Damn, she’d just have to go up to the house and knock on the door. She knew there was someone inside, and she’d pound on the door until she got a response. Emlyn turned around and picked up the large umbrella off the back seat. If she needed a weapon to keep the dog away, that would have to suffice. Digging deep for courage, she smoothed her damp hands on her cargo pants and reached for the doorhandle. The dog lay in the shadows at the base of the water tank, but it was still very close to the bottom of the stairs.

As she opened the car door, a puff of dust indicated an approach­ing vehicle. The dog took off down the hill, and Emlyn climbed out of the vehicle and waited. It was a motorbike, and when the rider saw the Troop Carrier parked by the gate he roared up the road towards her, closely followed by the yipping dog.

Emlyn swallowed. Surely it wouldn’t bite now that its owner was there?


‘Bits!’ the man called to the dog as he stopped the bike close to her bull bar. He pointed to the dirt and the dog sank in the fine red dust beside the motorbike. He then swung his leg over the bike and walked over to Emlyn.

She leaned the umbrella against the car door and held out her hand. ‘Travis Carlyle?’

He ignored her outstretched hand, shaking his head. ‘Sorry, I’m filthy. You must be Emlyn Rees.’

‘Yes.’ She shoved her hands into her pockets and waited for him to continue, but he just stood there watching her without speaking. Looking up at the dark clouds above them, she forced her voice to stay firm. ‘Can you take me over to the accommodation, please?’

With a shrug, Carlyle whistled for the dog before he turned back to Emlyn. His words were curt. ‘Follow the bike. It’s another five kilometres west.’

What a charmer.

Shaggy fair hair in need of a cut surrounded a rugged face that held no welcome. He was younger than she’d expected—probably in his early forties—but even less personable than he’d come across in the terse emails and phone conversations. With a sigh, she put the umbrella back into the car and climbed into the front.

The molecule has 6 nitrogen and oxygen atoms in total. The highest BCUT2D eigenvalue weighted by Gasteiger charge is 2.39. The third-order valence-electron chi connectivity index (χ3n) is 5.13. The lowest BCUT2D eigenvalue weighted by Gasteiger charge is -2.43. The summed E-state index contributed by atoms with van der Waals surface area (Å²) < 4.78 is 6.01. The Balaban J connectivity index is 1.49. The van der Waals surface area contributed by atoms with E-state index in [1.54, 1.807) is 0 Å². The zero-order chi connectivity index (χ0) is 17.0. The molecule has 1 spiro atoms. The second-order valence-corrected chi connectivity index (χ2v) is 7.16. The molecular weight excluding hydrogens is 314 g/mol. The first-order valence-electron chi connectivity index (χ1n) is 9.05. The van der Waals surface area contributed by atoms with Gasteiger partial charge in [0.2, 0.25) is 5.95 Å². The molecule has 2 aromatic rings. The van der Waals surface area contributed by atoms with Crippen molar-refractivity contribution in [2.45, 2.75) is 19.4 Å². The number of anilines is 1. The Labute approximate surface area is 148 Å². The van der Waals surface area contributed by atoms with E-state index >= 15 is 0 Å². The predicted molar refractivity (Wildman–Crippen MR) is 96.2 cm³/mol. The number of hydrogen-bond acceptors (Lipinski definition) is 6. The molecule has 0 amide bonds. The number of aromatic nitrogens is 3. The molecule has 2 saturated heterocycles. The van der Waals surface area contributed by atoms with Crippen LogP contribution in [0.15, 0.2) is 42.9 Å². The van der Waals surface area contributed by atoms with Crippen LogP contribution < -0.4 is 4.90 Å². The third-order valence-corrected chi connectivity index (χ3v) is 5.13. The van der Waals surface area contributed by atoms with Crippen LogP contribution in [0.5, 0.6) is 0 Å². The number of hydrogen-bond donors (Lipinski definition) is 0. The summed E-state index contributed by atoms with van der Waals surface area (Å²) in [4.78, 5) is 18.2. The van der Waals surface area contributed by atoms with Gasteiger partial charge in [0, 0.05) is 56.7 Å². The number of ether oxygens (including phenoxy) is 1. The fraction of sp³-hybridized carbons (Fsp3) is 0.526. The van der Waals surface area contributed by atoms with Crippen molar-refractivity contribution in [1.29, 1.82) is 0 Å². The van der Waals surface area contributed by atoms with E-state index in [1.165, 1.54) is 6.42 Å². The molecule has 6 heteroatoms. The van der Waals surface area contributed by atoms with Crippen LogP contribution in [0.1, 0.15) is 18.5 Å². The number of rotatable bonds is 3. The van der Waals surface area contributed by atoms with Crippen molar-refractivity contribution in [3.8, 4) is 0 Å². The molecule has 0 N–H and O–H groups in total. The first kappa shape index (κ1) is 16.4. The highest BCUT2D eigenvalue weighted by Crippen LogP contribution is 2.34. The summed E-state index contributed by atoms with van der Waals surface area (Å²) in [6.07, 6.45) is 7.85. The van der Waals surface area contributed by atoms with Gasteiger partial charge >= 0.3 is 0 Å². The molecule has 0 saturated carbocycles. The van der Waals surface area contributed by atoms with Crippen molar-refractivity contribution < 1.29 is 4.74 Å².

* * *

The last thing Travis Carlyle wanted was a bunch of damn scien­tists poking around his property. Times were hard enough, and if it hadn’t been for the payment already made by the university, he would have given this woman short shrift. He threw an irritated look towards the house as he kickstarted the bike. Gavin was inside, and he could have at least come out and taken her down to the dongas. He’d be on that damn computer, and too shy to come out to meet a stranger.


In the months since the boys had gone back to their mother in Townsville at the end of the last school holidays, Gavin had barely left the study. Dreaming about bloody cryptocurrency and how he was going to make them a fortune when he should have been out helping Travis in the paddocks. At least the boys helped him with the cattle when they were home. That was the only way the station was going to make a living, although any chance of a fortune had long gone with the fluctuations in the cattle industry. Hard work and skill weren’t enough anymore. And only having the boys home in the school holidays made it so difficult. Custody arrangements were informal, and in the end, Travis had agreed to school-holiday access. He had no other option when his wife—as they were still married—lived six hours away by road.

There were cattle to be moved from the middle paddocks before the rain hit; Travis looked up at the sky and frowned. That was the last thing he needed, having the herd washed away in a flash flood. And rain it would, he had no doubt about that. As well as the dark clouds building since late morning, his right knee had been giving him gip since he’d got out of bed before dawn. With any luck the tubes would flood, and these bloody scientists could go back to their laboratories and leave him in peace.

He glanced behind him and slowed the bike as they passed the vine thicket where the first lava tube crossed his land. The tubes functioned like giant stormwater drains as they collected and car­ried much of the summer rains. He had a feeling that Ms Rees—or professor or doctor or whatever she was—had disappointment ahead. He’d tried to tell her it was the wrong time of year to be poking about the caves, but like a typical woman, she’d dismissed his objections when he’d tried to put them off till autumn.

He muttered as he recalled the German blokes who’d first come looking at their place a few years ago. The Undara tubes fifty kilometres to the east had been discovered back in the sixties before Travis and Gavin had been born, and his grandfather and father had watched as the government had resumed part of that property as a national park. As kids, he and Gavin had played in the caves on their station and they’d taken for granted the strange beauty of their surroundings. Five generations of the Carlyle family had worked this land since one of their forebears had secured the pastoral lease over 150 years ago. Now with the scientific interest in the caves, and the ongoing struggle to keep the property viable, the chances of holding onto the family land were becoming less certain every year. So when the university had offered a substantial payment for their research visit, he’d had no option but to accept. He shrugged; the three months would pass quickly and they could get back to normal.